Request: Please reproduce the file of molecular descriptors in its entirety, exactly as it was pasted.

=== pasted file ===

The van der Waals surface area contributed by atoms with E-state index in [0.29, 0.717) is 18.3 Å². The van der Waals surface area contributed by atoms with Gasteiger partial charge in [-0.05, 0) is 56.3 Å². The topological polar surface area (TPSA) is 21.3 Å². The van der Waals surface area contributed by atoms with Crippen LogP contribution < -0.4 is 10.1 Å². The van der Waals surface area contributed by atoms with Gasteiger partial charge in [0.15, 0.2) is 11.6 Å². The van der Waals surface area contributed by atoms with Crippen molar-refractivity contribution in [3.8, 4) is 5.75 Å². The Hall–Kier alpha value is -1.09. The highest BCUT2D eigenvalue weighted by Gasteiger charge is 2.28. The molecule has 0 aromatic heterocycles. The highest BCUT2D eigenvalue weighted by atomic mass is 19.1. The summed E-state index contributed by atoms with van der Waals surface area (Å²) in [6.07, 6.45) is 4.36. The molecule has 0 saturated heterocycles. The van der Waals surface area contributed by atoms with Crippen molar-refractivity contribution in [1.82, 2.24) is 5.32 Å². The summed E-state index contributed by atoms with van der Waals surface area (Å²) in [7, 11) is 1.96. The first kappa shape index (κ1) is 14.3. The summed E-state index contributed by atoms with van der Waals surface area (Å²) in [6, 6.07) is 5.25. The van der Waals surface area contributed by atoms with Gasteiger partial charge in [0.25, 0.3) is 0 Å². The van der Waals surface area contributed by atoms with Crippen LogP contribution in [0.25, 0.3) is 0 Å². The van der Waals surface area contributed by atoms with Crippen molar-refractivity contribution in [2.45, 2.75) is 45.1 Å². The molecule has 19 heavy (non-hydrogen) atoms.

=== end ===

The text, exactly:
The van der Waals surface area contributed by atoms with E-state index in [0.29, 0.717) is 18.3 Å². The van der Waals surface area contributed by atoms with Gasteiger partial charge in [-0.05, 0) is 56.3 Å². The topological polar surface area (TPSA) is 21.3 Å². The van der Waals surface area contributed by atoms with Crippen LogP contribution < -0.4 is 10.1 Å². The van der Waals surface area contributed by atoms with Gasteiger partial charge in [0.15, 0.2) is 11.6 Å². The van der Waals surface area contributed by atoms with Crippen molar-refractivity contribution in [3.8, 4) is 5.75 Å². The Hall–Kier alpha value is -1.09. The highest BCUT2D eigenvalue weighted by Gasteiger charge is 2.28. The molecule has 0 aromatic heterocycles. The highest BCUT2D eigenvalue weighted by atomic mass is 19.1. The summed E-state index contributed by atoms with van der Waals surface area (Å²) in [6.07, 6.45) is 4.36. The molecule has 0 saturated heterocycles. The van der Waals surface area contributed by atoms with Crippen molar-refractivity contribution in [1.82, 2.24) is 5.32 Å². The summed E-state index contributed by atoms with van der Waals surface area (Å²) in [7, 11) is 1.96. The first kappa shape index (κ1) is 14.3. The summed E-state index contributed by atoms with van der Waals surface area (Å²) in [6, 6.07) is 5.25. The van der Waals surface area contributed by atoms with Gasteiger partial charge in [0.25, 0.3) is 0 Å². The van der Waals surface area contributed by atoms with Crippen LogP contribution in [0.25, 0.3) is 0 Å². The van der Waals surface area contributed by atoms with Crippen molar-refractivity contribution in [2.45, 2.75) is 45.1 Å². The molecule has 19 heavy (non-hydrogen) atoms.